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BioMed Research International
Volume 2015, Article ID 364746, 8 pages
Research Article

The Type 7 Serotonin Receptor, 5-HT7, Is Essential in the Mammary Gland for Regulation of Mammary Epithelial Structure and Function

1Department of Molecular and Cellular Physiology, University of Cincinnati, Cincinnati, OH 45267, USA
2Center for Regenerative and Developmental Biology, Tufts University, Medford, MA 02155, USA
3Department of Dairy Science, University of Wisconsin-Madison, Madison, WI 53706, USA
4Department of Natural Sciences, Asbury University, Wilmore, KY 40390, USA

Received 10 September 2014; Revised 19 December 2014; Accepted 21 December 2014

Academic Editor: Yun Yen

Copyright © 2015 Vaibhav P. Pai et al. This is an open access article distributed under the Creative Commons Attribution License, which permits unrestricted use, distribution, and reproduction in any medium, provided the original work is properly cited.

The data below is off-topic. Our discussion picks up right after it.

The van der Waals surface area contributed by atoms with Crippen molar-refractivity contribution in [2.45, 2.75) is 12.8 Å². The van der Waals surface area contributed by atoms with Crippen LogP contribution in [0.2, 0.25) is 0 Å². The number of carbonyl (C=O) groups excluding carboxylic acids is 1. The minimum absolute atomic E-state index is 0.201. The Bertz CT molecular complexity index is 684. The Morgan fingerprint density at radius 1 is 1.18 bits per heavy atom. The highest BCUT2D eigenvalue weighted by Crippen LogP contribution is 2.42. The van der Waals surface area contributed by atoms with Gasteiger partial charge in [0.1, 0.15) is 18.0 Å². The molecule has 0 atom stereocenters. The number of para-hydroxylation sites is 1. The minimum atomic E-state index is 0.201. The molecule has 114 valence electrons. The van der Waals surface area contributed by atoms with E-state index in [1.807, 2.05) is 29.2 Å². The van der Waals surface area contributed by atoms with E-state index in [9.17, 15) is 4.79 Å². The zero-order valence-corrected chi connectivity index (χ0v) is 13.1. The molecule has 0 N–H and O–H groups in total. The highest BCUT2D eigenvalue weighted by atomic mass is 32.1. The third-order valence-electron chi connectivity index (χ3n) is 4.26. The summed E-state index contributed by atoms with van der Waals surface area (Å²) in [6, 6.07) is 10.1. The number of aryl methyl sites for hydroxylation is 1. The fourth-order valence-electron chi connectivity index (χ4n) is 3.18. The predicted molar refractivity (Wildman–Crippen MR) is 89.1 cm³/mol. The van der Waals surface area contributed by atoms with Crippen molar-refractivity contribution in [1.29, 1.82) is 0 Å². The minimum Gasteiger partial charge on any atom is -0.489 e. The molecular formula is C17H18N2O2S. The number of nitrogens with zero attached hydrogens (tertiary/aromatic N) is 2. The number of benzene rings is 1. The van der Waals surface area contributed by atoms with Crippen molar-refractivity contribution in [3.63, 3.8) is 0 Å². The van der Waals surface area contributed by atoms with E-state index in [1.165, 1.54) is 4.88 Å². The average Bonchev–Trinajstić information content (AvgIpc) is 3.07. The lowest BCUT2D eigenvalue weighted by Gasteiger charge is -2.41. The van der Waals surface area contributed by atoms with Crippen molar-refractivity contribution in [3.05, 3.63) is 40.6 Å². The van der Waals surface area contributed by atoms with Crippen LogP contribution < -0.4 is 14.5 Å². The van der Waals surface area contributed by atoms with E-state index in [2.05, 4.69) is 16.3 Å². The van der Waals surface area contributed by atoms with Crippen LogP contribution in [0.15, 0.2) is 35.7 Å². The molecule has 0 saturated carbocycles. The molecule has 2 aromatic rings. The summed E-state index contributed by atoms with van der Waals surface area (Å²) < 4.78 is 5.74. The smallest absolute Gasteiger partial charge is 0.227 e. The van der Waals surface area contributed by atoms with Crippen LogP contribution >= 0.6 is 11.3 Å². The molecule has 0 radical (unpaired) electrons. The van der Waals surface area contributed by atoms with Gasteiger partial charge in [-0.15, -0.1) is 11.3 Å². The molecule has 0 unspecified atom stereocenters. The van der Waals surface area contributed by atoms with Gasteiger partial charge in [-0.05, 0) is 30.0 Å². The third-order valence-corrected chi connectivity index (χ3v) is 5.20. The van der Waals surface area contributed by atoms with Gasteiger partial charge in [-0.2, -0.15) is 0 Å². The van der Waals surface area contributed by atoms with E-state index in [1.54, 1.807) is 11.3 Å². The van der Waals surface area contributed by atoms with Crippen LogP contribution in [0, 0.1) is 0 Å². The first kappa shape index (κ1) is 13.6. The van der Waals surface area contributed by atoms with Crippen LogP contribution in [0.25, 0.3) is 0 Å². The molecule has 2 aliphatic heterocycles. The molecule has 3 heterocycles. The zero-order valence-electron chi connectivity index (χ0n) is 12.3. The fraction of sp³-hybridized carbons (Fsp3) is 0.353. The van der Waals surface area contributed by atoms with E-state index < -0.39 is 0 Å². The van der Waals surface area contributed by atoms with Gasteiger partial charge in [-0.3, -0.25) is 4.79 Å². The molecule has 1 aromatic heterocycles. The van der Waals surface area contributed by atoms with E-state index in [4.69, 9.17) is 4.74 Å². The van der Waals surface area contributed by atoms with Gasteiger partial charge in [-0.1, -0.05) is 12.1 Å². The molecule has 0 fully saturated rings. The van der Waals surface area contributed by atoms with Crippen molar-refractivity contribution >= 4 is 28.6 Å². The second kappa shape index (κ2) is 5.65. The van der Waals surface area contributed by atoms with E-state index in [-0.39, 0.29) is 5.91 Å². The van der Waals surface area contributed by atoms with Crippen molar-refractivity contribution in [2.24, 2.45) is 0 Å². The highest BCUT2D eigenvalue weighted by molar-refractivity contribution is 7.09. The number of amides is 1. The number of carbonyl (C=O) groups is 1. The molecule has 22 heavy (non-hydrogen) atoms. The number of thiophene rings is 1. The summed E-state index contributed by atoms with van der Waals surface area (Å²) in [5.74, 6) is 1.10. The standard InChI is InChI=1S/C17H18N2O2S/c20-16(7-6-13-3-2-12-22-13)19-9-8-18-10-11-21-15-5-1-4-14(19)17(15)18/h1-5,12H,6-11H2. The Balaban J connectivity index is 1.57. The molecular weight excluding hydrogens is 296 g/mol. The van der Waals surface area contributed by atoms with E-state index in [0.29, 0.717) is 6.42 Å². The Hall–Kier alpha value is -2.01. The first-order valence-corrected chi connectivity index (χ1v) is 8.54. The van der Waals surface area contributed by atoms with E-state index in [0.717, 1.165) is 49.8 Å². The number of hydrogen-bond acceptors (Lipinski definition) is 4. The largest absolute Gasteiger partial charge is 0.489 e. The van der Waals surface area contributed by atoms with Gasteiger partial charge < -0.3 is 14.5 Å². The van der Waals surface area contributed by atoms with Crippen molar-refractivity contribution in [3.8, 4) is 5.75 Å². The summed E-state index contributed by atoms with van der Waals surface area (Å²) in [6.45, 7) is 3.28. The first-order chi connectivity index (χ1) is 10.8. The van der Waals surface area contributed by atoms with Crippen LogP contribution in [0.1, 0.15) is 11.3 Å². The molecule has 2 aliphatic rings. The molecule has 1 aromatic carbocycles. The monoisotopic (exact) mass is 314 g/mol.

Autocrine-paracrine activity of serotonin (5-hydroxytryptamine, 5-HT) is a crucial homeostatic parameter in mammary gland development during lactation and involution. Published studies suggested that the 5-HT7 receptor type was important for mediating several effects of 5-HT in the mammary epithelium. Here, using 5-HT7 receptor-null (HT7KO) mice we attempt to understand the role of this receptor in mediating 5-HT actions within the mammary gland. We demonstrate for the first time that HT7KO dams are inefficient at sustaining their pups. Histologically, the HT7KO mammary epithelium shows a significant deviation from the normal secretory epithelium in morphological architecture, reduced secretory vesicles, and numerous multinucleated epithelial cells with atypically displaced nuclei, during lactation. Mammary epithelial cells in HT7KO dams also display an inability to transition from lactation to involution as normally seen by transition from a columnar to a squamous cell configuration, along with alveolar cell apoptosis and cell shedding. Our results show that 5-HT7 is required for multiple actions of 5-HT in the mammary glands including core functions that contribute to changes in cell shape and cell turnover, as well as specialized secretory functions. Understanding these actions may provide new interventions to improve lactation performance and treat diseases such as mastitis and breast cancer.